Of course, the answer here depends entirely on what subject matter you've chosen. However, there are a few general points against which you can check your answer. Are your entities really there? If your subject matter was managing the local video rental shop, did you include the printer just because there's one behind the counter? The "real" entities would be Renter, Video, DVD, Snack Item, Shelf Category, etc. Notice the last one. It's more subtle. It's not the wooden or metal shelf itself; it's the concept of the place to put something. Real and relevant subject matter entities needn't be physical or tangible. Do your entities exhibit identity? Did you include something like Studio (Miramax, etc.)? That would be a difficult one; renter address would almost certainly not exhibit identity in this context, and thus be modeled as an attribute; whereas Renter would and thereby achieves entity status. I would initially consider studio not to exhibit identity, i.e. to be modeled as an attribute rather than an entity; but it's a tricky one; probably more information would have to be sought. Did you give your entities strong, colorful names? Did you have something like Renter, or did you have something like Customer?
Consider and list
the processing that your entities carry out. (An entity that carries
out some processing changes the state of itself or another entity.)
Dont read any further until you have done that. Have you done
that? Now read your lists and ask yourself if your entities really do
carry out those processes. Dont claim, for example, that a real
world employee tells you how much to pay it, because it doesnt.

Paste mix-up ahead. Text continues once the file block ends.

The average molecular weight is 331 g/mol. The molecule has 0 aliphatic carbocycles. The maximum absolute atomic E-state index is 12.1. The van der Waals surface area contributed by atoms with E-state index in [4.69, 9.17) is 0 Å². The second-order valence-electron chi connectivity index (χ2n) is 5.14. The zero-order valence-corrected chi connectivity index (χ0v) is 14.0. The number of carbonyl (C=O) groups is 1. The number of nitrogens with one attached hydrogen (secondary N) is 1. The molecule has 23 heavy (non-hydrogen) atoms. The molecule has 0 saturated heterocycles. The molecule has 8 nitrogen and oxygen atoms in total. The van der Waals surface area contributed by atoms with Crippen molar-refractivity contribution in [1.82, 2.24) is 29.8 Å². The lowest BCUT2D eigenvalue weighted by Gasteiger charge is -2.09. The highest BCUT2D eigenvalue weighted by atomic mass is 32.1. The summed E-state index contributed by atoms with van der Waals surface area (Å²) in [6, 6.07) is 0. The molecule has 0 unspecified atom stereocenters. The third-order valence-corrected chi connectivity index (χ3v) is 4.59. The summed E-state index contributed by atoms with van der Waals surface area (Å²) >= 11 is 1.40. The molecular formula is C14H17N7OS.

Again, it depends on your example, but let's stick with the rental store. Did you write down something like a renter moves to a new address, or a game cartridge breaks? Those are certainly actions in the real world but, and maybe you just have to trust me on this, they won't ever make good methods (member functions) for the software objects. The address is an attribute or relationship that the store employee updates, the renter object won't run a move() function. And, again, a renter or employee will note that a cartridge is broken and will update the system. A Java cartridge object won't run anything like a dysfunction() function. Perhaps you wrote down that a renter issues an overdue letter. Well, that's quite likely to be a good method for a software object (although we don't have much evidence for that assertion just yet); however, it's an invention -- the real world renter simply doesn't do that. Let's leave invention until after we've assembled as many facts as possible.
Most people start off surprised to hear that modeling operations and processing as characteristics of subject matter entities is invention rather than fact-finding. That's probably mostly a decade or more of methodologists having suggested otherwise. Hopefully, when you really looked, and really looked honestly at your subject matter entities, you did indeed find that whilst not irrelevant, processing is something to be very careful with; and that if a subject matter entity operation did suggest a good method for an object, then really, honestly it wasn't actually something a subject matter did -- you invented it. And if you did list some actual processing that your subject matter entities really did carry out (and if you have some experience of object-oriented designs), the object technology counterparts of your subject matter entities would not be likely to benefit from matching methods.